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Hungary 2003 - magical Alonso 10 Aug 2004

Fernando Alonso (ESP) Renault R23B crosses the line to win.
Formula One World Championship, Rd13, Hungarian Grand Prix, Race Day, Hungaroring, Hungary, 24 August 2003 Rubens Barrichello (BRA) Ferrari F2003-GA crashed at the first corner.
Formula One World Championship, Rd13, Hungarian Grand Prix, Race Day, Hungaroring, Hungary, 24 August 2003 Fernando Alonso (ESP) Renault R23B crosses the line to win.
Formula One World Championship, Rd13, Hungarian Grand Prix, Race Day, Hungaroring, Hungary, 24 August 2003 Juan Pablo Montoya (COL) Williams BMW FW25.
Formula One World Championship, Rd13, Hungarian Grand Prix, Race Day, Hungaroring, Hungary, 24 August 2003 Kimi Raikkonen (FIN) McLaren Mercedes MP4/17D 
Formula One World Championship, Rd13, Hungarian Grand Prix, Race Day, Hungaroring, Hungary, 24 August 2003

Spanish youngster makes history at the Hungaroring

For Fernando Alonso it was the greatest afternoon of his life, yet the then 22 year-old celebrated with remarkable aplomb. It was his first victory in the big league, the first for a Spanish driver, the first for his Renault team in 20 years and he deposed New Zealander Bruce McLaren as the youngest-ever winner after a 44-year reign.

“It’s too many things for one day!” he admitted. “The weekend was fantastic. With pole position and now victory it’s a dream come true! I’m 22 years old and now I have my first victory in the pocket. It’s too much like a dream, still. The car was perfect.”

With eight laps left he’d also lapped Michael Schumacher.

The Hungarian Grand Prix, however, was not merely the story of an impressive young driver fulfilling his destiny with a performance that was just as dominant and impressive as Juan Pablo Montoya’s had been in Germany three weeks earlier. It was symbolic that he lapped Schumacher, regardless of the embarrassingly clear discrepancy in the performance of their Michelin and Bridgestone tyres. Montoya and Raikkonen had won their first grands prix, and now the third young pretender had likewise confirmed his long-term potential. And he had done so in great style.

Cristiano da Matta stalled his Toyota on row eight, lending confusion to the start as yellow flags waved, but up front Alonso blasted straight into the lead. Behind him, Mark Webber’s start for Jaguar was to play a crucial part in the eventual outcome. The Jaguar driver grabbed second place, having started third. Like Alonso, he was on the clean side of a dirty race track. On the dirty side, both Williams (Ralf Schumacher, second fastest, Juan Pablo Montoya, fourth) made poor getaways. Kimi Raikkonen and Rubens Barrichello sprinted ahead of them, and then to compound his gloom, Ralf spun in the second corner and condemned himself to an afternoon playing catch-up. Alonso checked out, as Webber, who was driving superbly, was holding everyone back. “For the first two or three laps Mark was in the mirror, then on the eighth or ninth I asked the team on the radio where the others were and they told me they were 15 seconds away!” laughed Alonso. “I started thinking of the victory when I was 20 seconds ahead. I started taking it easy with 50 laps to go.”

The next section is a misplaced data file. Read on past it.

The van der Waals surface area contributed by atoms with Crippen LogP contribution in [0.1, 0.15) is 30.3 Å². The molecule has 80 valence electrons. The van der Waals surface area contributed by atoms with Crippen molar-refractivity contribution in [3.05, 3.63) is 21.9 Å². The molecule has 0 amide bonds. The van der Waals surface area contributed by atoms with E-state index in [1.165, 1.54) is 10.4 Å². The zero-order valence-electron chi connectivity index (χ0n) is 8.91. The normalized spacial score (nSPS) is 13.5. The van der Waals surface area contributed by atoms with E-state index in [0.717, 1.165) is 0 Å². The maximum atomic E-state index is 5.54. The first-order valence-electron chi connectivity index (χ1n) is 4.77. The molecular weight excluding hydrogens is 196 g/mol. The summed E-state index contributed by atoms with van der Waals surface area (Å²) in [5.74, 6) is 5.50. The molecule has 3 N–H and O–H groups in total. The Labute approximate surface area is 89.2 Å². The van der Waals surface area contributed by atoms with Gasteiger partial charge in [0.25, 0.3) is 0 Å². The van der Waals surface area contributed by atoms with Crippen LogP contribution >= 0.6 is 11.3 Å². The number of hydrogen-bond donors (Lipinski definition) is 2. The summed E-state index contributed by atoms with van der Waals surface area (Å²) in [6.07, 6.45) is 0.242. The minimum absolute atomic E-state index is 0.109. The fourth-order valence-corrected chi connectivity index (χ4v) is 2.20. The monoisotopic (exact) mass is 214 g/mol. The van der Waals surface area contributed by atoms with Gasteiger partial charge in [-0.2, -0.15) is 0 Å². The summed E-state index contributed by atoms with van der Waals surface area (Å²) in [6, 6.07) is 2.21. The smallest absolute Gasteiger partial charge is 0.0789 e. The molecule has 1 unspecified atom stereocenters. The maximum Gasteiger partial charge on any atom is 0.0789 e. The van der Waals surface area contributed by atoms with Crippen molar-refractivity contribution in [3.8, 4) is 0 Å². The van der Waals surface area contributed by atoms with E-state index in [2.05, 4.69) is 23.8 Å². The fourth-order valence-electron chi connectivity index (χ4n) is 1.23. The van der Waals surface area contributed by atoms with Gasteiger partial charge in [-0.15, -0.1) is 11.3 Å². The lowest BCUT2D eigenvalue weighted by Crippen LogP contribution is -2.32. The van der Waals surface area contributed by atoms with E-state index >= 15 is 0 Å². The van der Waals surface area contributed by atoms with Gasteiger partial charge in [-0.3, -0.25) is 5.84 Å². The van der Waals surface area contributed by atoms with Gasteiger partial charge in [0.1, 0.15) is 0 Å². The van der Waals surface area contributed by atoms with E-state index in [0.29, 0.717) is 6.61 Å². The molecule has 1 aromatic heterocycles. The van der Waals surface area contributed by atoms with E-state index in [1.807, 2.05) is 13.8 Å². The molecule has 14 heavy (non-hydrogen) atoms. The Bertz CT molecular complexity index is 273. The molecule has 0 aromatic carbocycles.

Raikkonen passed Webber when the Jaguar driver made the first of three stops on lap 14, but Barrichello marred his chances when an early move to pass Webber saw him overshoot a chicane on lap three. Seventeen laps later, rear suspension failure sent him headlong into the wall in Turn 1. Montoya was thus promoted to third, but nearly threw it away with a spin on the 62nd lap. He just recovered before team mate Schumacher came along. The latter had staged a remarkable recovery after his spin.

Behind them, David Coulthard’s fortunes improved again with a solid fifth place, the Scot beating the valiant Webber and Jarno Trulli, who kept Michael Schumacher behind him to the flag. In short, the Hungarian Grand Prix was a disaster for Schumacher, Ferrari and Bridgestone. At one stage an attempt to make up ground with a light fuel load almost backfired when he ran short and only just sputtered into the pits to refuel.

The race dramatically changed the face of the title fight. Ferrari lost its constructors’ championship lead to Williams, and Schumacher barely clung to his drivers’ points advantage.

It was the lowest point of the Scuderia’s season, and left Schumacher looking like a spent force. As events would later prove, however, appearances can be deceptive.